Minister says security of Australian borders ‘sacrosanct’ – but leaves door open for latest asylum seekers

Home Affairs Minister Clare O’Neil has left the door open to a group of asylum seekers in offshore regional processing being medically treated in Australia.

Feb 20, 2024, updated Feb 20, 2024
Minister for Home Affairs Clare O’Neil at a press conference at Parliament House in Canberra, (AAP Image/Mick Tsikas)

Minister for Home Affairs Clare O’Neil at a press conference at Parliament House in Canberra, (AAP Image/Mick Tsikas)

A group of 39 people from Pakistan and Bangladesh were found at Beagle Bay, north of Broome, late last week and have been flown to an offshore detention centre on the Pacific island of Nauru.

Asked if the men would be brought to Australia for treatment, Ms O’Neil said the Nauruan government would be primarily responsible for their care, but didn’t rule out medical evacuations.

“It is not our government’s intention to use Nauru as the former government did, effectively as a permanent internment camp for people,” she told ABC RN.

“I’m confident in the conditions that have been provided by the Nauruan government they’re doing a good job of it.”

Ms O’Neil said discussions with New Zealand about the resettlement of people were ongoing, but couldn’t confirm how quickly the men would be processed.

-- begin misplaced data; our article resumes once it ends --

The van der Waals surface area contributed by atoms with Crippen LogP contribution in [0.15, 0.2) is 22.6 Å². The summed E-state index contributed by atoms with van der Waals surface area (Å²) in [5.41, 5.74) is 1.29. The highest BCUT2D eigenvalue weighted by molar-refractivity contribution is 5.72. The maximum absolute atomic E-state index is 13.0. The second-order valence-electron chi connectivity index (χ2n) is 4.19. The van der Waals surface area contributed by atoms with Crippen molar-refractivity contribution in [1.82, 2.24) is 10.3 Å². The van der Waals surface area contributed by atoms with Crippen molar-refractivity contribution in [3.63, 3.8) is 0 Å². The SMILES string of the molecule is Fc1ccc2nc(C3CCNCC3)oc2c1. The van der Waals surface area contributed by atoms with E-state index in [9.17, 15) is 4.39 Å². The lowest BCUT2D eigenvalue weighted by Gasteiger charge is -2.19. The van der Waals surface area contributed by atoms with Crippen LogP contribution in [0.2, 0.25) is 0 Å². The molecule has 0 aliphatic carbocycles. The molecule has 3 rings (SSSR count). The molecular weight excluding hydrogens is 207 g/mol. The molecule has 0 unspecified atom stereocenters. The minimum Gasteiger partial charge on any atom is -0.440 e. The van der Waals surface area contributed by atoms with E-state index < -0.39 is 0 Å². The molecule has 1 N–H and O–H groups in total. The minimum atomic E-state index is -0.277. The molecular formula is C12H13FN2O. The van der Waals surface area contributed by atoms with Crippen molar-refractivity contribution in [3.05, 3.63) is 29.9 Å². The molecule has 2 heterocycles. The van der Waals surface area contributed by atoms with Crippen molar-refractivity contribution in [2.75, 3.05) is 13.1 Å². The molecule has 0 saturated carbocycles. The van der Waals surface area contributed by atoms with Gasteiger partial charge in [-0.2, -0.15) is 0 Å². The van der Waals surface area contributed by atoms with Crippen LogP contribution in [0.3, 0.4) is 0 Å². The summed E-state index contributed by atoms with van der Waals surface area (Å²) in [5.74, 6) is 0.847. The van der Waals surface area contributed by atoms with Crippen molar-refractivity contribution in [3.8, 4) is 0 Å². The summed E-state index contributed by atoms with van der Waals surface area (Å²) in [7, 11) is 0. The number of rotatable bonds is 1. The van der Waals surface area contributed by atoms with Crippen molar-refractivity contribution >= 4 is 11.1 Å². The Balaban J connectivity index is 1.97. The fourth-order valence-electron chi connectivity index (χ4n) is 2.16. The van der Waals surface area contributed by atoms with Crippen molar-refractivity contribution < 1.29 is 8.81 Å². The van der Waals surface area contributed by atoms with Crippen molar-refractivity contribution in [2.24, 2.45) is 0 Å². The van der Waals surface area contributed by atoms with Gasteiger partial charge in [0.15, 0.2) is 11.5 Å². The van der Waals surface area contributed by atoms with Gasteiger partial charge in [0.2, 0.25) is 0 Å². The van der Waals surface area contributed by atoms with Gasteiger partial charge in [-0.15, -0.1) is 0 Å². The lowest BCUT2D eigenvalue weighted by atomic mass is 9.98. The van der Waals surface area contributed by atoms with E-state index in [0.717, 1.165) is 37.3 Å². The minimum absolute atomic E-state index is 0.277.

“We’re in constant conversation with countries around the world about the management of this problem,” she said.

Asked how the asylum seekers were able to reach Australia’s shores undetected, Ms O’Neil said the country had a large border.

Opposition Leader Peter Dutton has slammed Labor as “weak and incompetent” on border protection.

He said the government needed to explain how many boats had arrived and how they were able to evade detection.

Ms O’Neil said funding for border security was increased by $470 million by her government.

“We should not telegraph to people smugglers or anyone else about the specifics of how we are patrolling our borders,” she said.

“The most important thing is that Operation Sovereign Borders is sacrosanct,” she said.

“Peter Dutton’s destructive messaging to people smugglers needs to stop because the only people that he’s helping are those criminals who benefit from what is basically a trade in human misery.”

Australian Border Force Commissioner Michael Outram has hosed down claims about a cut to the agency’s funding, which the coalition claims has left the nation vulnerable.

He insisted federal funding had reached its highest levels since the agency was set up.

Former immigration officials have warned politicians to be careful with their rhetoric, saying it could lead to more boat arrivals.

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